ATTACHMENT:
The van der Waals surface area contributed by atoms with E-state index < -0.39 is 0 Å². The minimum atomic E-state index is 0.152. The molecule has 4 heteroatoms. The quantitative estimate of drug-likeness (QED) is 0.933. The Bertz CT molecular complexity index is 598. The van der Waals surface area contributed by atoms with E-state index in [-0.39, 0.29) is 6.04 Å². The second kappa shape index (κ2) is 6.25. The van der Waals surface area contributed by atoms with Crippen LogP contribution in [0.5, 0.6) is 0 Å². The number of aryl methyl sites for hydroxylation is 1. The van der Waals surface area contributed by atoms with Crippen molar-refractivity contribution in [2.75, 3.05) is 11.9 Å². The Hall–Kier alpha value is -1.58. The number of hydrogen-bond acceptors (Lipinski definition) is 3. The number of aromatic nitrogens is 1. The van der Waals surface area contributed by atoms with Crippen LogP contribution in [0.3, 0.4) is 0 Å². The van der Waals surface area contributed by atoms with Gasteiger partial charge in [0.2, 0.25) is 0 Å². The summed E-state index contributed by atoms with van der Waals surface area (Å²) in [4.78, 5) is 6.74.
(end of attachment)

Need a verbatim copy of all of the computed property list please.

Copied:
The van der Waals surface area contributed by atoms with E-state index < -0.39 is 0 Å². The minimum atomic E-state index is 0.152. The molecule has 4 heteroatoms. The quantitative estimate of drug-likeness (QED) is 0.933. The Bertz CT molecular complexity index is 598. The van der Waals surface area contributed by atoms with E-state index in [-0.39, 0.29) is 6.04 Å². The second kappa shape index (κ2) is 6.25. The van der Waals surface area contributed by atoms with Crippen LogP contribution in [0.5, 0.6) is 0 Å². The number of aryl methyl sites for hydroxylation is 1. The van der Waals surface area contributed by atoms with Crippen molar-refractivity contribution in [2.75, 3.05) is 11.9 Å². The Hall–Kier alpha value is -1.58. The number of hydrogen-bond acceptors (Lipinski definition) is 3. The number of aromatic nitrogens is 1. The van der Waals surface area contributed by atoms with Crippen LogP contribution in [0.3, 0.4) is 0 Å². The van der Waals surface area contributed by atoms with Gasteiger partial charge in [0.2, 0.25) is 0 Å². The summed E-state index contributed by atoms with van der Waals surface area (Å²) in [4.78, 5) is 6.74.